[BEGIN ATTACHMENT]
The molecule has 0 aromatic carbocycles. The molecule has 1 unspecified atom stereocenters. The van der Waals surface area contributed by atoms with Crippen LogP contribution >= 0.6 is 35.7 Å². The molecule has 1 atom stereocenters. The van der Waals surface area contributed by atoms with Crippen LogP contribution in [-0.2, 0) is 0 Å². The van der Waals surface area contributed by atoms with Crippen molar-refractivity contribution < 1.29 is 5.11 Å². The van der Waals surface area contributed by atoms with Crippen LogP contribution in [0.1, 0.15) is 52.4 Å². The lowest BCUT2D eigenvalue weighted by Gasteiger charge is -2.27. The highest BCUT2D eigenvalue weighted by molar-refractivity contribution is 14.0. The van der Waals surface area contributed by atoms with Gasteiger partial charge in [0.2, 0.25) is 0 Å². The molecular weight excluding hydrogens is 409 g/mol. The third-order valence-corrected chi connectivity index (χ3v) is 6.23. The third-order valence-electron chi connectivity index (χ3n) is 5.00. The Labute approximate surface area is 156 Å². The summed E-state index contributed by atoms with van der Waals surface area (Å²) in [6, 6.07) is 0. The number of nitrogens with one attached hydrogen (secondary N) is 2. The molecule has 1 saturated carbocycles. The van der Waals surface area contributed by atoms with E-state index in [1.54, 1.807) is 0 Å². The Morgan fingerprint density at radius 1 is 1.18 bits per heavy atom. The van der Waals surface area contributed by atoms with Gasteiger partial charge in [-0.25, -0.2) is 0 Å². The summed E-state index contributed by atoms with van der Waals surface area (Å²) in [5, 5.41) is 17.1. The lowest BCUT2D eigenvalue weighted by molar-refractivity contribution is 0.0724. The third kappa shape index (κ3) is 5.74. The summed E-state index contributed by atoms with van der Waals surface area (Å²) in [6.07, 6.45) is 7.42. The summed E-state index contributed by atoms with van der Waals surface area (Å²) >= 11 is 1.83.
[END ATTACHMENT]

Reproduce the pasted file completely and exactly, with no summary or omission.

The molecule has 0 aromatic carbocycles. The molecule has 1 unspecified atom stereocenters. The van der Waals surface area contributed by atoms with Crippen LogP contribution >= 0.6 is 35.7 Å². The molecule has 1 atom stereocenters. The van der Waals surface area contributed by atoms with Crippen LogP contribution in [-0.2, 0) is 0 Å². The van der Waals surface area contributed by atoms with Crippen molar-refractivity contribution < 1.29 is 5.11 Å². The van der Waals surface area contributed by atoms with Crippen LogP contribution in [0.1, 0.15) is 52.4 Å². The lowest BCUT2D eigenvalue weighted by Gasteiger charge is -2.27. The highest BCUT2D eigenvalue weighted by molar-refractivity contribution is 14.0. The van der Waals surface area contributed by atoms with Gasteiger partial charge in [0.2, 0.25) is 0 Å². The molecular weight excluding hydrogens is 409 g/mol. The third-order valence-corrected chi connectivity index (χ3v) is 6.23. The third-order valence-electron chi connectivity index (χ3n) is 5.00. The Labute approximate surface area is 156 Å². The summed E-state index contributed by atoms with van der Waals surface area (Å²) in [6, 6.07) is 0. The number of nitrogens with one attached hydrogen (secondary N) is 2. The molecule has 1 saturated carbocycles. The van der Waals surface area contributed by atoms with E-state index in [1.54, 1.807) is 0 Å². The Morgan fingerprint density at radius 1 is 1.18 bits per heavy atom. The van der Waals surface area contributed by atoms with Gasteiger partial charge in [-0.25, -0.2) is 0 Å². The summed E-state index contributed by atoms with van der Waals surface area (Å²) in [5, 5.41) is 17.1. The lowest BCUT2D eigenvalue weighted by molar-refractivity contribution is 0.0724. The third kappa shape index (κ3) is 5.74. The summed E-state index contributed by atoms with van der Waals surface area (Å²) in [6.07, 6.45) is 7.42. The summed E-state index contributed by atoms with van der Waals surface area (Å²) >= 11 is 1.83.